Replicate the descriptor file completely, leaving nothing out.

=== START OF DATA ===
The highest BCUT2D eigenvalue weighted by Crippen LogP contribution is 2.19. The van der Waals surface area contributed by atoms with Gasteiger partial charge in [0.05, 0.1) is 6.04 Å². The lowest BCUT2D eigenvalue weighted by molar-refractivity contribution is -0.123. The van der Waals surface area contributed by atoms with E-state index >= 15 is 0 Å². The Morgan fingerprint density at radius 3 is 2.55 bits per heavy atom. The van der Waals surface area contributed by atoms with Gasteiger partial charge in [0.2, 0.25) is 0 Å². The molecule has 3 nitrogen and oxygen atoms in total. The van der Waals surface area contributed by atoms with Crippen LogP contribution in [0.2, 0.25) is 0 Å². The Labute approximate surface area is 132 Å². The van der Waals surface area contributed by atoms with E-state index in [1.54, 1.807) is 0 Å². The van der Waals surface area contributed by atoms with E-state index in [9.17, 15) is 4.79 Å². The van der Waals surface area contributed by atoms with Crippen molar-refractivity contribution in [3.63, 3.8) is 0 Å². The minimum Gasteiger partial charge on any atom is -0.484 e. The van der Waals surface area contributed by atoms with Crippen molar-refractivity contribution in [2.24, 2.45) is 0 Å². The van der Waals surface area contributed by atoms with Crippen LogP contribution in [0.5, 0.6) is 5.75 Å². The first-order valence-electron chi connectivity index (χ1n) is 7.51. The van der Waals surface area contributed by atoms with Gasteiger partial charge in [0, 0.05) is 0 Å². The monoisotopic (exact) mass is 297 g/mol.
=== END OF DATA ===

The highest BCUT2D eigenvalue weighted by Crippen LogP contribution is 2.19. The van der Waals surface area contributed by atoms with Gasteiger partial charge in [0.05, 0.1) is 6.04 Å². The lowest BCUT2D eigenvalue weighted by molar-refractivity contribution is -0.123. The van der Waals surface area contributed by atoms with E-state index >= 15 is 0 Å². The Morgan fingerprint density at radius 3 is 2.55 bits per heavy atom. The van der Waals surface area contributed by atoms with Gasteiger partial charge in [0.2, 0.25) is 0 Å². The molecule has 3 nitrogen and oxygen atoms in total. The van der Waals surface area contributed by atoms with Crippen LogP contribution in [0.2, 0.25) is 0 Å². The Labute approximate surface area is 132 Å². The van der Waals surface area contributed by atoms with E-state index in [1.54, 1.807) is 0 Å². The van der Waals surface area contributed by atoms with E-state index in [9.17, 15) is 4.79 Å². The van der Waals surface area contributed by atoms with Crippen molar-refractivity contribution in [3.63, 3.8) is 0 Å². The minimum Gasteiger partial charge on any atom is -0.484 e. The van der Waals surface area contributed by atoms with Crippen molar-refractivity contribution in [2.24, 2.45) is 0 Å². The van der Waals surface area contributed by atoms with Crippen LogP contribution in [0.5, 0.6) is 5.75 Å². The first-order valence-electron chi connectivity index (χ1n) is 7.51. The van der Waals surface area contributed by atoms with Gasteiger partial charge in [0, 0.05) is 0 Å². The monoisotopic (exact) mass is 297 g/mol.